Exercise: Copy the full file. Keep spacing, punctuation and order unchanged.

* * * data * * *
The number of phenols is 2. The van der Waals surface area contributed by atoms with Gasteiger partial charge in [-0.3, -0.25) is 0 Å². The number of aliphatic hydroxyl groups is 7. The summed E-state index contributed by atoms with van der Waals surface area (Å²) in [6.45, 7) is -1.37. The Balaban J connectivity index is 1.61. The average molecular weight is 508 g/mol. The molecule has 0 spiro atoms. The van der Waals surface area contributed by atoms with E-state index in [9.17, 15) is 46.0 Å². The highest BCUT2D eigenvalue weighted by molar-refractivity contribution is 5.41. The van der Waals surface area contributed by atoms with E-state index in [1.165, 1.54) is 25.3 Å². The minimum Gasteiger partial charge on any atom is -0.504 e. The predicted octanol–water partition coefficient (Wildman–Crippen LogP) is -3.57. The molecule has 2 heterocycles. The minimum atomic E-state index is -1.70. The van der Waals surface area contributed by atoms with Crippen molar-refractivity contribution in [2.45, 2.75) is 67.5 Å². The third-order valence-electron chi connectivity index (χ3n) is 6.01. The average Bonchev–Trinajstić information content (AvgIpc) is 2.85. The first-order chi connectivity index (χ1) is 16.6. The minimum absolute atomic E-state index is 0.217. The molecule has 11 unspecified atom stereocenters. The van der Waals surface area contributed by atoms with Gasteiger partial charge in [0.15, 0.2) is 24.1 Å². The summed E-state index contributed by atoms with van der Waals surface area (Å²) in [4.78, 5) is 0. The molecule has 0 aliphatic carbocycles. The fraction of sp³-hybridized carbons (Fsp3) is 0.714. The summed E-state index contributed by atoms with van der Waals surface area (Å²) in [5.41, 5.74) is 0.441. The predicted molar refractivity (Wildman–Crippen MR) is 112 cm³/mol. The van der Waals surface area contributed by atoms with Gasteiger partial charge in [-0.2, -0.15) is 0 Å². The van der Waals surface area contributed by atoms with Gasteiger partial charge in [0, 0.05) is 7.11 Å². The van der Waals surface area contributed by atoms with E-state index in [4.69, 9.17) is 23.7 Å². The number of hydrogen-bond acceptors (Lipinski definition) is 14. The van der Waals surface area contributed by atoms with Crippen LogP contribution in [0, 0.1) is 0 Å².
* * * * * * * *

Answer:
The number of phenols is 2. The van der Waals surface area contributed by atoms with Gasteiger partial charge in [-0.3, -0.25) is 0 Å². The number of aliphatic hydroxyl groups is 7. The summed E-state index contributed by atoms with van der Waals surface area (Å²) in [6.45, 7) is -1.37. The Balaban J connectivity index is 1.61. The average molecular weight is 508 g/mol. The molecule has 0 spiro atoms. The van der Waals surface area contributed by atoms with E-state index in [9.17, 15) is 46.0 Å². The highest BCUT2D eigenvalue weighted by molar-refractivity contribution is 5.41. The van der Waals surface area contributed by atoms with E-state index in [1.165, 1.54) is 25.3 Å². The minimum Gasteiger partial charge on any atom is -0.504 e. The predicted octanol–water partition coefficient (Wildman–Crippen LogP) is -3.57. The molecule has 2 heterocycles. The minimum atomic E-state index is -1.70. The van der Waals surface area contributed by atoms with Crippen molar-refractivity contribution in [2.45, 2.75) is 67.5 Å². The third-order valence-electron chi connectivity index (χ3n) is 6.01. The average Bonchev–Trinajstić information content (AvgIpc) is 2.85. The first-order chi connectivity index (χ1) is 16.6. The minimum absolute atomic E-state index is 0.217. The molecule has 11 unspecified atom stereocenters. The van der Waals surface area contributed by atoms with Gasteiger partial charge in [0.15, 0.2) is 24.1 Å². The summed E-state index contributed by atoms with van der Waals surface area (Å²) in [4.78, 5) is 0. The molecule has 0 aliphatic carbocycles. The fraction of sp³-hybridized carbons (Fsp3) is 0.714. The summed E-state index contributed by atoms with van der Waals surface area (Å²) in [5.41, 5.74) is 0.441. The predicted molar refractivity (Wildman–Crippen MR) is 112 cm³/mol. The van der Waals surface area contributed by atoms with Gasteiger partial charge in [-0.2, -0.15) is 0 Å². The van der Waals surface area contributed by atoms with Gasteiger partial charge in [0, 0.05) is 7.11 Å². The van der Waals surface area contributed by atoms with E-state index in [4.69, 9.17) is 23.7 Å². The number of hydrogen-bond acceptors (Lipinski definition) is 14. The van der Waals surface area contributed by atoms with Crippen LogP contribution in [0, 0.1) is 0 Å².